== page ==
Profile                                                            Page 51


A Force for Sustaining Rural



Michael Cormier
Michael Cormier

Michael Cormier’s father left school after 6th grade for a career in a Maine paper mill. His mother quit after 8th grade to work at a shoe factory.

How, then, did Cormier end up going to graduate school to earn a doctoral degree and launching a 30-year career as a superintendent?

He listened to his dad.

“My father said get an education and you won’t have to work the way I do,” says Cormier, who turns 65 this month.

He honored his deep roots in Maine by spending several summers as a student working at paper and cotton mills. But as he toiled in the massive drums of the paper mill, where wood sent down the river was debarked for pulping, he knew this life wasn’t for him. He stayed in Maine, but after graduating from the University of Southern Maine in Gorham in 1971, he went directly to work in education and never left.

Cormier retired in June after 20 years in the Mt. Blue Regional School District in Farmington and jumped directly into an interim superintendency 70 miles down the road at the 1,800-student Maine School Administrative District 40 in Union.

Throughout his career, he served in three school districts in Maine, the most sparsely populated state east of the Mississippi.

From 1982 to 1985, he oversaw a pair of tiny districts, totaling 600 students, including one on Deer Isle in Penobscot Bay. During the same time, he functioned as state agent for a district on an even smaller island nearby. The latter, Isle au Haut, had one school, one teacher and five students. It also had a five-member school board — for a 1-1 ratio of board members to students. Cormier hitched a ride on a U.S. mail boat for monthly visits to the district, which had no phone service.

Cormier went on to become 2008 Maine superintendent of the year, president of the Maine School Superintendents Association in 2011-12 and a member of the AASA Governing Board. He developed expertise in school finances, helping his colleagues squeeze every penny their schools were entitled to out of the state budget. Among the know-how he shared with fellow school leaders: Stay close to your state legislators and make sure they understand the fragile state of Maine’s rural schools.

The vibrancy of Maine’s community life traditionally has depended on the “three-legged stool” of grange halls, churches and schools. With the decline of the first two, schools have become even more important, Cormier contends. That’s why it was so difficult for him to close two community schools in Mt. Blue — even though one enrolled only 13 children.

That tough stance typifies Cormier, even though he has a broadly collaborative style, says Raymond Glass, who retired from the Mt. Blue school board in July.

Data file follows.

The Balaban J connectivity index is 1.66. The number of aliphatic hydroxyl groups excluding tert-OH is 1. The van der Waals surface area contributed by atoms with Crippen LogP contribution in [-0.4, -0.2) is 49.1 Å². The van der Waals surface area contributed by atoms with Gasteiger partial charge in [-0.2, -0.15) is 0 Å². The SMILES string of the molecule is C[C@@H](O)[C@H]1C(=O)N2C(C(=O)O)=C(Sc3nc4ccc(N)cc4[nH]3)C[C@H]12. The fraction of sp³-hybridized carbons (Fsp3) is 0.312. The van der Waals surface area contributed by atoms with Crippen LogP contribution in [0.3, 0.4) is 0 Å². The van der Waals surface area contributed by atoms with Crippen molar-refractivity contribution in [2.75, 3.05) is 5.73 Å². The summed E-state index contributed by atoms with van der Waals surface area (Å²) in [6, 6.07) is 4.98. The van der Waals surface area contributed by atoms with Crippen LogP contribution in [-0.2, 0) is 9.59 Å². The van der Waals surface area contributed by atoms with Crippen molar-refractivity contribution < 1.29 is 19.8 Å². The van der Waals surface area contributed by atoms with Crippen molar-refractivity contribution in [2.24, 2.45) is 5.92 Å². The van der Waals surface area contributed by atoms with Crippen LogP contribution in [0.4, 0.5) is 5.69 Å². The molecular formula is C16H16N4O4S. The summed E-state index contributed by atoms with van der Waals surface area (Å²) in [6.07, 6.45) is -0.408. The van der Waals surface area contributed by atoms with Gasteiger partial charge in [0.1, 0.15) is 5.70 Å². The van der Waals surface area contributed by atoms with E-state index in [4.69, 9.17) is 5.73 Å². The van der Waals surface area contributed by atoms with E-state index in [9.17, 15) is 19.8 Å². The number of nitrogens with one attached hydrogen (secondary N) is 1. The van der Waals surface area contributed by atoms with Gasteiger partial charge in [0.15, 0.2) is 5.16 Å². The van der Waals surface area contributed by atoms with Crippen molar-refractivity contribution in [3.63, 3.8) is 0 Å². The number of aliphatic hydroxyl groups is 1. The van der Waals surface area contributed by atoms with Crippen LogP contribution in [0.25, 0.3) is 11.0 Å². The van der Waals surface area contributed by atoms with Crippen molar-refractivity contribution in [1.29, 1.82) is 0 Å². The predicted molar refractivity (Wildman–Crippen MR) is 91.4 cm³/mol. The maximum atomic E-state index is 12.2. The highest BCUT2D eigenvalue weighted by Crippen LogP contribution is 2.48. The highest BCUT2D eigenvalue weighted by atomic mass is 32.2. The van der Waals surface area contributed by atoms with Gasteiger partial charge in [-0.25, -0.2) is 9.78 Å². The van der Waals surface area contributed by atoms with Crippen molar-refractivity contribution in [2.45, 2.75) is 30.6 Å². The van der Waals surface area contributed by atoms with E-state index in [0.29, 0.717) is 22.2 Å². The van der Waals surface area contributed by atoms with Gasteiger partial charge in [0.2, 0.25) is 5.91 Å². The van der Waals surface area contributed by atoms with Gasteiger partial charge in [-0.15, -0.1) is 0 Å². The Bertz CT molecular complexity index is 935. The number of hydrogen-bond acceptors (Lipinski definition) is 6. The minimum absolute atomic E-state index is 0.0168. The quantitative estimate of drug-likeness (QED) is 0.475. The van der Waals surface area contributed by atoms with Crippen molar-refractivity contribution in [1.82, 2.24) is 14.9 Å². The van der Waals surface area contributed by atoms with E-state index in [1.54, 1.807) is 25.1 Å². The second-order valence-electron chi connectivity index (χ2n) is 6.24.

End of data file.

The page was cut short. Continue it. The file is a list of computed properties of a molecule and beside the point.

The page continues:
“When there’s been a need to put the foot down and say, ‘Look, this is going to cause pain but we’re going this way,’ he was able to do that,” Glass says.

Two of Cormier’s most impressive achievements were introducing foreign language instruction into the elementary schools and maintaining a first-class music department. He also led a $65 million renovation of the high school and technical center — a testament to his conviction that not every high school graduate should go to college, despite the steady drumbeat demanding otherwise.

“I think it denigrates the child who doesn’t wish to do that, that somehow there’s something wrong with you,” Cormier says.

Paul Riede is a staff writer with The Post-Standard in Syracuse, N.Y. E-mail: hoffried@twcny.rr.com



Currently: interim superintendent, Maine School Administrative District 40, Union, Maine

Previously: superintendent, Mt. Blue Regional School District, Farmington, Maine

Age: 65

Greatest influence on career: Lawrence Lewis, my first superintendent, provided me with opportunities to have new experiences.

Best professional day: Opening day of school. The excitement and energy are electric.

Books at bedside: Drive by Daniel Pink; The One World School House: Education Reimagined by Salman Khan

Biggest blooper: I told a board member he didn’t need to escort the boys basketball coach out of the meeting because it wouldn’t increase his son’s playing time. Folks laughed. I should have crawled under the table. I apologized to the board member publicly and he laughed at it. The board chair said, “I don’t know why you are apologizing. We were all thinking it.”

Why I’m an AASA member: Quality of the information and representation on the scene in Washington, D.C.



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